George Takei: “Arnold Schwarzenegger made me so angry, I came out – at 68”

George Takei has always been a great admirer of the British. “I’m the son of my father,” the man known throughout the galaxy as Star Trek’s Mr Sulu tells Weekend. “He was a great Anglophile. And I was born three weeks before the coronation of George VI. Hence my name.”

One thing the 85-year-old doesn’t enjoy, though, is the British winter. “I’m a southern Californian, we can’t take it”, he says in his rich, warm baritone. So if you’re wondering why he’s chosen to make his London stage debut in the depths of frozen January… well, let’s just say it’s for a cause very close to his heart.

George Takei’s Allegiance, which has just opened at the Charing Cross Theatre, is a retooled version of the actor’s award-winning Broadway musical, inspired by his own brutalising childhood experience as one of 120,000 Japanese Americans locked up in US internment camps during the Second World War.

“They categorised us as enemy aliens,” recalls George, of the panic that swept through America after the Japanese bombing of Pearl Harbor in December 1941. “Even though we weren’t the enemy – I was five years old – and we weren’t aliens. My mother was born in Sacramento, California. My father was a San Franciscan. My brother and sister and I were born in Los Angeles. But they didn’t see us as Americans. They saw only the people who bombed Pearl Harbor. And suddenly the noble ideas of democracy, and equal justice under the law, got swept away by war hysteria and racism – because we looked like this. We were also at war with Germany and Italy, but Italian Americans and German Americans looked like the rest of America, so there wasn’t a wholesale roundup, as there was in our case.”

George can still vividly recall the morning when the soldiers arrived at his family’s suburban LA home. “They came marching up the drive, carrying rifles with bayonets on them, then started banging on the front door. My father answered and they pointed the bayonets at him. It was terrifying. My younger brother Henry and I followed my father outside, and then our mother came out with our baby sister in one arm, a duffle bag in the other, tears streaming down her cheeks. The terror of that morning is seared into my memory.”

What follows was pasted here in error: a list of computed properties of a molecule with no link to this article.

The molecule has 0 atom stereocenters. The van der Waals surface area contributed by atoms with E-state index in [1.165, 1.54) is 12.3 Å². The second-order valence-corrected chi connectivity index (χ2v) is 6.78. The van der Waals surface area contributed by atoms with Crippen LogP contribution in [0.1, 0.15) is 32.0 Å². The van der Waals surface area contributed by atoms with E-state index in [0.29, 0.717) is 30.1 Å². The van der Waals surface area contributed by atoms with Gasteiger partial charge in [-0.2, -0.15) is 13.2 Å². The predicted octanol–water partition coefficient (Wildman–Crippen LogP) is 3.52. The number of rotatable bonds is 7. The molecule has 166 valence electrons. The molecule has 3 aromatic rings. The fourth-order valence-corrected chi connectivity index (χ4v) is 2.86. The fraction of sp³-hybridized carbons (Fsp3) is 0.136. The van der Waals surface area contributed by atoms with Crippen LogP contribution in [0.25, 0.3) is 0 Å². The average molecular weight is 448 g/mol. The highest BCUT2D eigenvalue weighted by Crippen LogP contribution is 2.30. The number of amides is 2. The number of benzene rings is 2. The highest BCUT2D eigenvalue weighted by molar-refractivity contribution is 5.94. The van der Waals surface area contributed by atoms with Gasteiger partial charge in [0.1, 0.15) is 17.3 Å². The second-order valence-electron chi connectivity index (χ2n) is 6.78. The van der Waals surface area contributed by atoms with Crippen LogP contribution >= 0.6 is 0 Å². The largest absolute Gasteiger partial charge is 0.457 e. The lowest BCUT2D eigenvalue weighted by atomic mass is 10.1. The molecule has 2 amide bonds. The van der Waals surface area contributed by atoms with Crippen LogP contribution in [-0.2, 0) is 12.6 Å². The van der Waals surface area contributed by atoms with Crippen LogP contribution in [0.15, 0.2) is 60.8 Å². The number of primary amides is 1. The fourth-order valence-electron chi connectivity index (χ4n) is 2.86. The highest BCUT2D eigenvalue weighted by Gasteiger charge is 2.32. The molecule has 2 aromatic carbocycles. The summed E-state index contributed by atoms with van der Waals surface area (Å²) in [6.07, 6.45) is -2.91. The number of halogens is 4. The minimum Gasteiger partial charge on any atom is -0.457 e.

A convoy of buses took them and their fellow prisoners to a racetrack on the outskirts of Los Angeles, where they were assigned a converted horse stable. “It was still pungent with the stench of horse manure, with flies and insects in the air. For my parents, I can’t imagine the degradation and humiliation. My baby sister promptly got sick, and I got sick shortly after that.”

Later, the family was sent to a concentration camp in the swamps of Arkansas, where George’s parents were asked to complete a loyalty questionnaire. “One question – 27 – asked, ‘Are you willing to serve in the US armed forces on combat duty?’” explains George. “They were essentially being asked if they would bear arms to defend the country that was holding their young children prisoner. It was preposterous.” Another question asked them to forswear allegiance to the Emperor of Japan. “With that word, forswear, they assumed we had an inborn racial loyalty to the Emperor. But we were Americans!”

Dissatisfied with the responses, the authorities moved the family to the infamous Tule Lake high-security concentration camp for “disloyals”. “It had three layers of barbed-wire fence, soldiers on the sentry towers with machine guns pointed at us, and half a dozen tanks patrolling the perimeter. Those are vehicles of warfare,” says George. “They belong on the battlefield.”

When they were released at the end of the war, the Takeis returned to Los Angeles, but with no home or money – the family business had disappeared, and they didn’t even have access to a bank account – they ended up living downtown in the city’s notorious Skid Row neighbourhood. “It was so horrible – crazy people and drug addicts barking in the street in front of you – my sister said, ‘mama, let’s go home’. Meaning behind the barbed wire. Because that’s all she knew. Being behind barbed wire was horrific, but it wasn’t as bad as Skid Row.”